The Trailside Killer of San Francisco
'Please Don't Hurt Me'
The FBI, along with local authorities, set up a surveillance van outside the house at 36 Sussex Street in San Francisco where David Joseph Carpenter, 51, lived with his aging parents. They also followed him to places he went, especially when he associated with other criminals. Graysmith includes several photos from a videotape when they caught him walking with a shopping bag in his hand. They approached him carefully, speaking in soft tones so as not to alarm him or inspire him to reach for whatever was in the bag. He seemed confused at first, but soon insisted on getting a lawyer. At this point, the agents told him he was under arrest.
"Please don't hurt me," he begged.
In Carpenter's car, a red Fiat with a bent tailpipe (as described by witnesses), police found books about local hiking trails, along with many more such maps in his home — over sixty in all. They also located Carpenter's former fiancé, who told them that Carpenter had lost his gold jacket around the time of the Hansen murder. He said it had been stolen, although that had struck her as unlikely. This testimony proved that he'd at least had a gold jacket at that time, placing him circumstantially at the site of the shooting of Hansen and Haertle.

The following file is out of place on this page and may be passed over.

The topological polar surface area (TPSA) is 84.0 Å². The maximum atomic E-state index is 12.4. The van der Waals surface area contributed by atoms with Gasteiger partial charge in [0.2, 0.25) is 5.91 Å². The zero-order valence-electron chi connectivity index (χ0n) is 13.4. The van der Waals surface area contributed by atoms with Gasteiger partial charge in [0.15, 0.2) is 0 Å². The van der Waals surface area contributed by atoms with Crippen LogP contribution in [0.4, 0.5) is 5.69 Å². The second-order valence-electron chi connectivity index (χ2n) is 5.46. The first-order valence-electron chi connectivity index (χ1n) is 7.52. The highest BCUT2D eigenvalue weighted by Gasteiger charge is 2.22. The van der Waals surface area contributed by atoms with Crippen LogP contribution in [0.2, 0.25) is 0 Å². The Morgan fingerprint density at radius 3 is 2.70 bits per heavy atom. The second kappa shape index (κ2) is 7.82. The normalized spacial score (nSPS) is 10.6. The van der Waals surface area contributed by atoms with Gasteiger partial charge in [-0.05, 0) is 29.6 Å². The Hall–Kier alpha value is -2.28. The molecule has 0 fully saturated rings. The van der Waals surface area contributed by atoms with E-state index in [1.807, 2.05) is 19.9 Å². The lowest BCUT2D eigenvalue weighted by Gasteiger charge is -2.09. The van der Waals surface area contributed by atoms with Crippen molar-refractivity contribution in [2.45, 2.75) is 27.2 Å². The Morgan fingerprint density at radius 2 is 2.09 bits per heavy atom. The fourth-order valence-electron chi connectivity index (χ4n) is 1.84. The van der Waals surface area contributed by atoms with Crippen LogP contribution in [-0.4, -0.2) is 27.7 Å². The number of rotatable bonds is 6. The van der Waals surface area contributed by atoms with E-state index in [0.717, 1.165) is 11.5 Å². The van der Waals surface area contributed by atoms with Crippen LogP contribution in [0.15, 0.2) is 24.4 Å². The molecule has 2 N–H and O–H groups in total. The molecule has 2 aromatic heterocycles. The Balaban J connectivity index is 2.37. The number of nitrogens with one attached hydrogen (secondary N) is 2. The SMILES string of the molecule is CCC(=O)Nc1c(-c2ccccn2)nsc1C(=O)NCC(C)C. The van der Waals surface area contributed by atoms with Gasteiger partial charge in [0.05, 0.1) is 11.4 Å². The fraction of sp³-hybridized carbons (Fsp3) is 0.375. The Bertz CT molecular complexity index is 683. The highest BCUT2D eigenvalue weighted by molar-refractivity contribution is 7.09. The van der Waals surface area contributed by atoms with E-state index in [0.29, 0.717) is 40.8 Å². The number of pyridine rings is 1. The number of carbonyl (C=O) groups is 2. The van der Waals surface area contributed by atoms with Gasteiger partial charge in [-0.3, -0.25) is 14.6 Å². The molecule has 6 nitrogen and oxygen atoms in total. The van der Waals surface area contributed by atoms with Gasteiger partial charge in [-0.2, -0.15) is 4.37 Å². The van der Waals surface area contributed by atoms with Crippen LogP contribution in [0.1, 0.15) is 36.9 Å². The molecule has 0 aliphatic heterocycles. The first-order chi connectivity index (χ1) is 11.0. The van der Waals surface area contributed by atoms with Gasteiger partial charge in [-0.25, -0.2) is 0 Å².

Thus, Carpenter drove a car similar to the one described by the surviving victim, had the same optometrist as another victim, had the right distinctive type of clothing, and had a record for violent sex crimes. He also suffered from explosive rages and had recently tried to change his "look" with a different type of frame for his glasses. In addition, several witnesses had recognized him as the man who had been in the area of an attack.
The police put him in a line-up, inviting everyone who had made a report to participate. Steve Haertle went to the station to endure the ordeal of seeing again the man who had shot him and killed his girlfriend. Despite the newly-grown beard hiding Carpenter's face, Steve quickly picked him out as the perpetrator. The Post-Standard indicated that six out of the seven witnesses did the same, although several were not quite certain. (Graysmith says that three were unable to make the identification.) A car line-up was also arranged and witnesses identified the Fiat. Carpenter was formally charged in the murder and attempted murder in Santa Cruz. At his arraignment, he stuttered so badly he had a difficult time answering the judge's questions, which was to simply agree that his name was as stated.
"Carpenter's face contorted and his head shook as he struggled to respond," states the Post-Standard. "He finally managed to utter a 'yes' after the passage of several seconds."
On May 15, 1981, newspapers published the stories about Carpenter, the supposed Trailside Killer. In a press conference, officials reiterated that they believed the killer of eight had psychologically tortured his victims first.
Then decomposed remains of a female were found in Big Basin Redwoods Park on Sunday, May 24. Her killer had apparently tried to hide her body under a lot of brush. He'd removed her clothing and taken everything except an earring — smiliar to an earlier murder. An analysis of the dental work indicated that they had found Heather Scaggs. She had been raped and shot once through the eye with a .38. That made nine dead.